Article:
Intended for healthcare professionals


Tackling hearing loss to improve the care of older adults

BMJ 2018; 360 doi: (Published 18 January 2018) Cite this as: BMJ 2018;360:k21
  1. Jan Blustein, professor of health policy and medicine1,
  2. Barbara E Weinstein, professor of audiology2,
  3. Joshua Chodosh, Michael L Freeman professor of geriatric medicine3
  1. 1Department of Health Policy, Robert F Wagner Graduate School of Public Service, New York University. 295 Lafayette Street, New York, NY, USA
  2. 2Department of Audiology. Graduate Center, City College of New York, USA
  3. 3Division of Geriatrics and Palliative Care, Department of Medicine, New York University Medical School, USA
  1. Correspondence to: J Blustein jan.blustein{at}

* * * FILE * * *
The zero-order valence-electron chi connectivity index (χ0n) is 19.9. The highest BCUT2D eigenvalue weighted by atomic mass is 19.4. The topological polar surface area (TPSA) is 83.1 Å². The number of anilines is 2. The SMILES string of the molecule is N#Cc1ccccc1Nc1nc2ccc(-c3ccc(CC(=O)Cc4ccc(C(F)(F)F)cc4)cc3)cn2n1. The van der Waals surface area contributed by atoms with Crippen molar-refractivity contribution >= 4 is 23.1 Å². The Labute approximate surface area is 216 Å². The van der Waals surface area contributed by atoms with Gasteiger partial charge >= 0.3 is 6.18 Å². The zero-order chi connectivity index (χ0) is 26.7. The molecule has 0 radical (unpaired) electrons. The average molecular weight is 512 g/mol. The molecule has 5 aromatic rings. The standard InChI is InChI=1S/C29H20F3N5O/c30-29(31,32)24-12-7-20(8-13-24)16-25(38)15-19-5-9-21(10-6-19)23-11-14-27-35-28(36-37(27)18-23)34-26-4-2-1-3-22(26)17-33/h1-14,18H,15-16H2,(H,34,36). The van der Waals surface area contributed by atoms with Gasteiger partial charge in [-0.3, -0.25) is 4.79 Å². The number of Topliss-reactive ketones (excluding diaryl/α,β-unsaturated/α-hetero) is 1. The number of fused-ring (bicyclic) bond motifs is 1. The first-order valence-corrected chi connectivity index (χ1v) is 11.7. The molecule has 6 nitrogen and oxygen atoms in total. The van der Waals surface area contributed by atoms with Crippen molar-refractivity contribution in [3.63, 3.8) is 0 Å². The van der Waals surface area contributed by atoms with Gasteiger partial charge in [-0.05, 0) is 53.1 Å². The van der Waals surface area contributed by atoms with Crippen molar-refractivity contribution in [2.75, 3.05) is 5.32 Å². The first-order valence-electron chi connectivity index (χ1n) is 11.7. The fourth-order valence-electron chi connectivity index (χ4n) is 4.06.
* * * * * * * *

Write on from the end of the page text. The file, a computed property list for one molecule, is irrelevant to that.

Many older adults have difficulty understanding speech in acute healthcare settings owing to hearing loss, but the effect on patient care is often overlooked, argue Jan Blustein and colleagues

Key messages

  • Many healthcare settings are difficult listening situations, with beeping alarms, competing conversations, and poor sound insulation

  • Communication is key for healthcare quality and safety, so people with hearing loss are at risk of receiving poor care

  • Clinicians should be aware that older patients might have trouble understanding speech and should use established strategies to improve communication

  • Hospitals might be able to provide hearing assistive devices and could routinely screen older patients for hearing loss

The World Health Organization estimates that disabling hearing loss affects nearly a third (32.8%) of people aged 65 years and over around the world.1 The prevalence of hearing loss is growing; it is now the fourth leading cause of years lived with disability globally.2